Sunday, July 21, 2013
Why Do We Roll Dice?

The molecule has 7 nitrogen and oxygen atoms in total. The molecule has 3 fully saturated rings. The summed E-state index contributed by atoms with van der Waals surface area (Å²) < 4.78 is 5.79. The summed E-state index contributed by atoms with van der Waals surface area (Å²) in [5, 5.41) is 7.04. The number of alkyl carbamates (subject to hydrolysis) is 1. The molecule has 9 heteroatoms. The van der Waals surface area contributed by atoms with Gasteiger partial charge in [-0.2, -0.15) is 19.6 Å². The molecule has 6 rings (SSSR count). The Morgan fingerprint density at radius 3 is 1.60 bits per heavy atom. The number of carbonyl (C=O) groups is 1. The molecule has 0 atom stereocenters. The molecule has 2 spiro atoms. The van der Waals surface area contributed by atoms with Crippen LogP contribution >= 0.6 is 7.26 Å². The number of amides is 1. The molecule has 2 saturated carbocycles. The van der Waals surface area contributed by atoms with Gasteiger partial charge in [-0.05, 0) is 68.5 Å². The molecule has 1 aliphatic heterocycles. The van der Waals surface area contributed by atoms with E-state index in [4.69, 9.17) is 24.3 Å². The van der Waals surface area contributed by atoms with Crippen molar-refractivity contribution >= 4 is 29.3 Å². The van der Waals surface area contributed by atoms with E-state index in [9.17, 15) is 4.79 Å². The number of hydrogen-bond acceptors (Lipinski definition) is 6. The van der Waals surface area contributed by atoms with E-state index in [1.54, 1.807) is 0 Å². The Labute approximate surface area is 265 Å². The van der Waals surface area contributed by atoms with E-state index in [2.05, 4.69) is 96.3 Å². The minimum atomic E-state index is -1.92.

I think sometimes we lose sight of why we roll dice. What exactly is it about combat and other tasks that make them random? It is not simply that you have a 40% chance of success and therefore will hit four times out of ten. It is instead, chaos theory. There are too many variables involved in a system such as combat for a game to take them all into effect. Since neither players nor game masters know everything about the terrain, the weather, the manufacture of the arms and armor, the health of the two combatants, etc., it would be impossible to know if a breeze knocked an arrow off its course or if a sword found a weak spot in the armor. All these variables are represented by the dice. Random factors affect the success or failure of the attack. Why does this matter? I think it matters because it establishes a premise: The player does not know all the factors that are controlling his success or failure. The use of dice establishes this. So why do game masters insist on explaining to players all the modifiers that factor into their success or failure? I do it myself, sometimes. We’re trying to quickly do the math on an attack success and we walk through the modifiers. What I think is necessary is for the GM to sometimes say - your chance is X%. Why? I’m not going to tell you! Of course this upsets most players, especially the rules lawyers, but it’s meant to. Role-playing games are intended to have some mystery to them - that’s why you have a GM who knows all and players who don’t. We (as GMs) need to flaunt that a little more. Besides, if you can get them familiar with the idea that they will not always know the modifiers, then when you do need to keep something secret, you can slip it in far more easily. As a player, I use this idea as well. Let’s say I get lucky and hit three times in a row on a 40-50% chance of success. Role-playing, I will thank my deity, because clearly, that shouldn’t have happened, so it must have been divine intervention. Sometime other characters get upset about stuff like that. They are assuming that their characters fully understand not just physics, but the specific physics of that situation. The idea is ... well ... I’ll use the phrase foolish, because the words I want to use are not publishable. Yes, luck in and of itself is a factor, but how was it lucky? Did the attacker hit a pot hole and stumble? Is it really humid out and someone’s grip on their weapon was a little off, not enough to drop it, but enough to lessen the impact of the hit. I’m not suggesting you determine why every hit or miss occurred, just that you accept that sometimes factors that no one sees or senses still have an impact, and it’s OK for them to be secret.